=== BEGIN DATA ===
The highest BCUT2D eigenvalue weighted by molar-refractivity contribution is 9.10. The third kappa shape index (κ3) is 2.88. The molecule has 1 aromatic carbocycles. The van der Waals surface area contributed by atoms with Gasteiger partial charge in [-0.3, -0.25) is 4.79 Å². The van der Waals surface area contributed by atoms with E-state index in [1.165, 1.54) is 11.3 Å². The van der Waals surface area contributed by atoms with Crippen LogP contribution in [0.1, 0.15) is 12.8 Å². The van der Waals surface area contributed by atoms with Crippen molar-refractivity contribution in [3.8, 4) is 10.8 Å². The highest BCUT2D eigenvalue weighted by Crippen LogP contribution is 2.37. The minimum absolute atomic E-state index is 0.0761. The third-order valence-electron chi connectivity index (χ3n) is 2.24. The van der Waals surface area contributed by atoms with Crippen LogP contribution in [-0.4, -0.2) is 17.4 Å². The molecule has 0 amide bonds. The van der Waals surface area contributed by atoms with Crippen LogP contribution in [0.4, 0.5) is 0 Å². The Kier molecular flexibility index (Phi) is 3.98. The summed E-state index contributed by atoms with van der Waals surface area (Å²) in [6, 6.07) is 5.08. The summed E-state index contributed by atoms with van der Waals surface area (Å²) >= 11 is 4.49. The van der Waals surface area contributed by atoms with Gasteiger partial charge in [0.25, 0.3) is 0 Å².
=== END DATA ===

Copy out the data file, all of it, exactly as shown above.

The highest BCUT2D eigenvalue weighted by molar-refractivity contribution is 9.10. The third kappa shape index (κ3) is 2.88. The molecule has 1 aromatic carbocycles. The van der Waals surface area contributed by atoms with Gasteiger partial charge in [-0.3, -0.25) is 4.79 Å². The van der Waals surface area contributed by atoms with E-state index in [1.165, 1.54) is 11.3 Å². The van der Waals surface area contributed by atoms with Crippen LogP contribution in [0.1, 0.15) is 12.8 Å². The van der Waals surface area contributed by atoms with Crippen molar-refractivity contribution in [3.8, 4) is 10.8 Å². The highest BCUT2D eigenvalue weighted by Crippen LogP contribution is 2.37. The minimum absolute atomic E-state index is 0.0761. The third-order valence-electron chi connectivity index (χ3n) is 2.24. The van der Waals surface area contributed by atoms with Crippen LogP contribution in [-0.4, -0.2) is 17.4 Å². The molecule has 0 amide bonds. The van der Waals surface area contributed by atoms with Crippen LogP contribution in [0.4, 0.5) is 0 Å². The Kier molecular flexibility index (Phi) is 3.98. The summed E-state index contributed by atoms with van der Waals surface area (Å²) in [6, 6.07) is 5.08. The summed E-state index contributed by atoms with van der Waals surface area (Å²) >= 11 is 4.49. The van der Waals surface area contributed by atoms with Gasteiger partial charge in [0.25, 0.3) is 0 Å².